• If you consider this an issue, does the "responsibility" for it lie with the developer of the game for incentivizing gameplay counter to narrative, or does the "responsibility" lie with the player for ruining their enjoyment of the narrative by pursuing other goals?

      Also, don't feel limited by these questions or my choice of game and feel free to address anything else relevant to this idea that you feel is important or relevant.

      15 votes
    13. Game soundtracks: Listening to them outside the game and how they impact the game itself

      I was curious how many people on here enjoy listening to game soundtracks outside of the game. I personally love when a game has a great soundtrack as it really adds to the atmosphere and overall...

      I was curious how many people on here enjoy listening to game soundtracks outside of the game. I personally love when a game has a great soundtrack as it really adds to the atmosphere and overall immersion in the game. I also like collecting physical copies of them as well.

      If you do, which ones are your favorite? Personally I love Shin Megami Tensei, Final Fantasy, and Blazblue soundtracks the most.

      19 votes
    14. What were/are your favorite flash/browser games?

      Flash is gonna die for good in a few days (dec 31st) so I felt this is a good time to ask this question. (Although obviously, there have been large efforts to preserve these when the developers...

      Flash is gonna die for good in a few days (dec 31st) so I felt this is a good time to ask this question. (Although obviously, there have been large efforts to preserve these when the developers did not. And even then, HTML5 means browser games will continue to exist, even though mobile games have mostly replaced browser games anyway.)

      Mine personally were (taking away some of the more well-known ones):

      Gravitee 2

      Basically a game of celestial golfball. Had a level editor, which was quite fun.

      Bonk.io (although this one has a sequel that's not in flash)

      Pretty popular for a flash game made in 2016. Basically a game where balls need to "bonk" eachother out of the playing field.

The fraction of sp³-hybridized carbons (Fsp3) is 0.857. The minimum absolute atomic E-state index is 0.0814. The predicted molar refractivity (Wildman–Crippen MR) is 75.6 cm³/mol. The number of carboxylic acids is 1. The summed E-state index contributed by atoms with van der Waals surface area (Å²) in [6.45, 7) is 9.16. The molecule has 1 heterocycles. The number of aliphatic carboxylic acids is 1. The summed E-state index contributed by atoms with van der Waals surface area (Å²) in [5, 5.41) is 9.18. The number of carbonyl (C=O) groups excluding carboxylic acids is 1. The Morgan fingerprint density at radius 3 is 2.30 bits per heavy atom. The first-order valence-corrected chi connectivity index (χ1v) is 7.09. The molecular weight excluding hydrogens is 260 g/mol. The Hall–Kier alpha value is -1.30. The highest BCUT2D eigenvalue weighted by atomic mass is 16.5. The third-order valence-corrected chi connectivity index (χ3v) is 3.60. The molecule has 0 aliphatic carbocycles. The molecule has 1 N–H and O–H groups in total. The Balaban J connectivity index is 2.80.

Effing meteors (Definitely one of the games that I probably remember being better than it is.)

      Basically a game where you clump up small meteors into bigger meteors to destroy stuff.

      Ribbit

      A game where a rabbit and frog are fused together and need to bounce like a pogo to the end.

      Frost bite

      A mountain climbing platforming game.

      Sushi cat

      A game where you need to eat sushis quickly. Also has cutscenes.

      Flash cat

      An aesthetic racing game? Not entirely sure.

      Chisel

      A game where you drill through the planet enough times to move to the next level (man, I had some weird gameplay preferences.)

      Dillo hills

      A game where you need to time your descents to pick up speed in the hills and fly.

      Dino run

      An 8 bit game where you as a dinosaur need to outrun extinction.

      Raccoon racing

      A power-up racing game I remember playing quite a bit. Definitely designed for children, even if that's not very surprising.

      17 votes
    15. Spill your RPG character's secrets that the other party members don't know!

      I'll start: the party knows my character is a veteran of the war between the elves and the humans, but they don't know that she was duped into helping develop a type of biological warfare and...

      I'll start: the party knows my character is a veteran of the war between the elves and the humans, but they don't know that she was duped into helping develop a type of biological warfare and becoming an accessory to war crimes.

      What are you hiding?

      18 votes
    16. What makes different hack’n’slash action games distinct and special?

      I’ve been playing Bayonetta on and off for a bit of time, and now that I’m near the end of it (just started Requiem), the genre kinda grew on me, which surprised me quite a bit. I see loads of...

      I’ve been playing Bayonetta on and off for a bit of time, and now that I’m near the end of it (just started Requiem), the genre kinda grew on me, which surprised me quite a bit.

      I see loads of games being thrown in the same bag:

      • Bayonetta
      • Devil May Cry
      • Darksiders
      • Ninja Gaiden
      • No More Heroes